To say that Cardinal Fuzz are on a roll would be an understatement. The label has a series of vinyl releases under its belt which have, to my ears, all been winners; they seem to have a knack of picking up bands just at the right time, and given that their next release with be Cult of Dom Keller’s first full album, I can only see this trend continuing.
So to their latest release which seems to be another winner to me. A couple of weeks ago, I wrote about Sound on Sound for Backseat Mafia, that unique and excellent album by Bill Nelson’s Red Noise. I wrote about it because listening to Hello Griefbirds! very much reminded me of that album that had so much influence on me when a teenager. Now that I have heard The Shine Brothers’ album (and especially tracks like Climb the Ladder and Drug Dogs) it not only continues to remind me of Nelson’s amazing record, but has helped me understand it more. It has helped me understand where Nelson was coming from in produced such an ‘out there’ set of songs; especially in locating it between the punk of 1976-8 (Sound on Sound came out in 1978) with the ‘punk’ of the mid-60s garage bands.
There is no doubt in my mind that Hello Griefbirds! is strongly influenced by the Nuggets bands of the 60s and the proto-punk of the early 70s, and with it The Shine Brothers have produced an album that feels raw and vital. It is a record which seems to gradually build in intensity, becoming deeper as you explore the dark recesses of this record, and perhaps as you begin to peel back the layers you get to see Stooges and Velvet Underground influences too. The final track, When Wendy Burns, in particular, is a eight minute jam which is disturbing both lyrically and musically – especially when the band channel Patti Smith’s Gloria at one point. When you then cast your mind back to the lighter poppier feel of the early tracks, such as Creation with it’s Revolver era Beatles sunshine pop and Every Brothers influence, to see the journey you have been taken on.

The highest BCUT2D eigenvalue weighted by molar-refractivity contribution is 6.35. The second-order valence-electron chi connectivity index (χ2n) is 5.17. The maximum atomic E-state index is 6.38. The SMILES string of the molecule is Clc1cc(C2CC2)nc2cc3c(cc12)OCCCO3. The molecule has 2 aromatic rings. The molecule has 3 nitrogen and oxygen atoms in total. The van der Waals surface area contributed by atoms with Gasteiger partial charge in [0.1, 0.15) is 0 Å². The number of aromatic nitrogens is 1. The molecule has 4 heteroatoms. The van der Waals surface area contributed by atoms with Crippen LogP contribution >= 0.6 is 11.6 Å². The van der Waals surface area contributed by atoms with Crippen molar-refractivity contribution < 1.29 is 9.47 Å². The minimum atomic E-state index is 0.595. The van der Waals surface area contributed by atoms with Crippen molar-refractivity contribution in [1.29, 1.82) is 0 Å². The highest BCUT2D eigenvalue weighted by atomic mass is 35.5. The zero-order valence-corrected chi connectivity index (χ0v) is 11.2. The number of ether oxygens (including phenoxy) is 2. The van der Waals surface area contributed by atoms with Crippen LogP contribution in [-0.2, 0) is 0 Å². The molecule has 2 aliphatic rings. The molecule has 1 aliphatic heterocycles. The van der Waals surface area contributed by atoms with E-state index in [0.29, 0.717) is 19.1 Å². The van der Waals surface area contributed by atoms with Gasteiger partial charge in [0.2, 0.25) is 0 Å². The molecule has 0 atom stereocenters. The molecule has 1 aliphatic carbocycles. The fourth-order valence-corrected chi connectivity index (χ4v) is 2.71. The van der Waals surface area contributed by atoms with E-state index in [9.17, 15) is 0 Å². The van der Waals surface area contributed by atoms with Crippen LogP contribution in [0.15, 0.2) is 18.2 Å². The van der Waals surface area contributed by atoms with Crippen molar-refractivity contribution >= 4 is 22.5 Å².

The Shine Brothers are made up of seasoned musicians, including Nate Ryan (ex The Black Angels), Colin Ryan (ex Woven Bones), Oakley Munson (ex The Rondelles), and Ryan Rapsys (ex Too Many Bands To Name). I say includes as they regard themselves as an ensemble rather than a band per se. However they regard themselves they have produced an ‘old fashioned’ album that takes you on a musical journey through dark, and often dirty, recesses of 60s pop and psychedelia, finally hitching up at the moment when change was very much on the agenda.
Labels such as Cardinal Fuzz are, in my view, the bedrock of much that is currently good about music. They provide oxygen for bands who perhaps could not fund non-digital releases, and enable music fans who like physical releases to own great music by bands and individuals who get to keep their integrity, and do not have to make artistic compromises in order to get stuff out there.